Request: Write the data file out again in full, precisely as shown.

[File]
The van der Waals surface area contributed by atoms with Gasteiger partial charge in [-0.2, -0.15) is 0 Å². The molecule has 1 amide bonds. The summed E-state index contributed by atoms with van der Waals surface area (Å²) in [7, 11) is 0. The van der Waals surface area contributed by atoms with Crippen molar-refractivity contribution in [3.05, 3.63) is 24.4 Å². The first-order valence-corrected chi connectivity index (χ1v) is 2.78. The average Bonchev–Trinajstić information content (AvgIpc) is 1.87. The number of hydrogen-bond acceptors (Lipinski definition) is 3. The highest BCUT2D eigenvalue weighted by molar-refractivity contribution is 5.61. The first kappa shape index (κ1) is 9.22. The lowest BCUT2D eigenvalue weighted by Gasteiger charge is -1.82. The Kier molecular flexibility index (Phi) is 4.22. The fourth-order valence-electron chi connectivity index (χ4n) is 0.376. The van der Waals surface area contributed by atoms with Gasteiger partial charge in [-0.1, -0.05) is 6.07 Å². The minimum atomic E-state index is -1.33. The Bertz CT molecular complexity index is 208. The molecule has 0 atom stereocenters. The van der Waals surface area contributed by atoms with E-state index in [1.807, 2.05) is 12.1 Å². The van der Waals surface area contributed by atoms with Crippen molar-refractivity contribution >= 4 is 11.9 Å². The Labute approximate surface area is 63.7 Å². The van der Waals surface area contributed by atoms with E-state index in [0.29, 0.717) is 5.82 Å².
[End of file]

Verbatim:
The van der Waals surface area contributed by atoms with Gasteiger partial charge in [-0.2, -0.15) is 0 Å². The molecule has 1 amide bonds. The summed E-state index contributed by atoms with van der Waals surface area (Å²) in [7, 11) is 0. The van der Waals surface area contributed by atoms with Crippen molar-refractivity contribution in [3.05, 3.63) is 24.4 Å². The first-order valence-corrected chi connectivity index (χ1v) is 2.78. The average Bonchev–Trinajstić information content (AvgIpc) is 1.87. The number of hydrogen-bond acceptors (Lipinski definition) is 3. The highest BCUT2D eigenvalue weighted by molar-refractivity contribution is 5.61. The first kappa shape index (κ1) is 9.22. The lowest BCUT2D eigenvalue weighted by Gasteiger charge is -1.82. The Kier molecular flexibility index (Phi) is 4.22. The fourth-order valence-electron chi connectivity index (χ4n) is 0.376. The van der Waals surface area contributed by atoms with Gasteiger partial charge in [-0.1, -0.05) is 6.07 Å². The minimum atomic E-state index is -1.33. The Bertz CT molecular complexity index is 208. The molecule has 0 atom stereocenters. The van der Waals surface area contributed by atoms with E-state index in [1.807, 2.05) is 12.1 Å². The van der Waals surface area contributed by atoms with Crippen molar-refractivity contribution >= 4 is 11.9 Å². The Labute approximate surface area is 63.7 Å². The van der Waals surface area contributed by atoms with E-state index in [0.29, 0.717) is 5.82 Å².